butterflies, and chrysanthemums.
Another coastal batik called tiga negeri (batik of three lands) is attributed to three
regions: Lasem, Pekalongan, and Solo, where the batik would be dipped in red, blue,
and sogan dyes respectively. As of 1980, batik tiga negeri was only produced in one
city.[5]
Sundanese Batik[edit]
Sundanese or Priangan Batik is the term for batik from the Priangan region of West
Java and Banten.[38] Although Priangan batiks can use a wide range of colours, a
preference for indigo is seen in some of its variants. Natural indigo dye made
from Indigofera is among the oldest known dyes in Java, and its local
name tarum has lent its name to the Citarum river and the Tarumanagara kingdom,
which suggests that ancient West Java was once a major producer of natural indigo.
Noted Priangan batik is produced in Ciamis, Garut, and Tasikmalaya. Other
traditions include Batik Kuningan influenced by batik Cirebon, batik Banten that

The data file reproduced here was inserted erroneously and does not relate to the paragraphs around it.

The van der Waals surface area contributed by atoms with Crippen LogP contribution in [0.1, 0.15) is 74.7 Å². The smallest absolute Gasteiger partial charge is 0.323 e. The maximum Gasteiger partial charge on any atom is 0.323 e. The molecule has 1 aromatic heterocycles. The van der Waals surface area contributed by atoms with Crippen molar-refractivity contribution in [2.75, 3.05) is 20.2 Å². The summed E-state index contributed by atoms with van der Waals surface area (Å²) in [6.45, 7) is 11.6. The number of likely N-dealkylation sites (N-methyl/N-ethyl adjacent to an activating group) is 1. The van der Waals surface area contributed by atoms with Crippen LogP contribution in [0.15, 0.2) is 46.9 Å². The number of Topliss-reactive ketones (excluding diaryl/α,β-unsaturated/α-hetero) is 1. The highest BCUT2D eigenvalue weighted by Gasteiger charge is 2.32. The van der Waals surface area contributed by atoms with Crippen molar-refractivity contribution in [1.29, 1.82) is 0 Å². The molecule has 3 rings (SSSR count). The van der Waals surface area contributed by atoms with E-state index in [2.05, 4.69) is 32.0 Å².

developed quite independently, and an older tradition of batik Baduy.
Batik Banten employs bright pastel colours and represents a revival of a lost art from
the Sultanate of Banten, rediscovered through archaeological work during 2002
2004. Twelve motifs from locations such as Surosowan and several other places
have been identified.[39]
Batik Baduy only employs indigo colour in shades ranged from bluish black to deep
blue. It is traditionally worn as iket, a type of Sundanese headress similar
to Balinese udeng, by Outer Baduy people of Lebak Regency, Banten.[40]
Sumatran Batik[edit]
Trade relations between the Melayu Kingdom in Jambi and Javanese coastal cities
have thrived since the 13th century. Therefore, coastal batik from northern Java
probably influenced Jambi. In 1875, Haji Mahibat from Central Java revived the
declining batik industry in Jambi. The village of Mudung Laut in Pelayangan district is
known for producing batik Jambi. Batik Jambi, as well as Javanese batik, influenced
the Malaysian batik.[41]
The Minangkabau people also produce batik called batiak tanah liek (clay batik),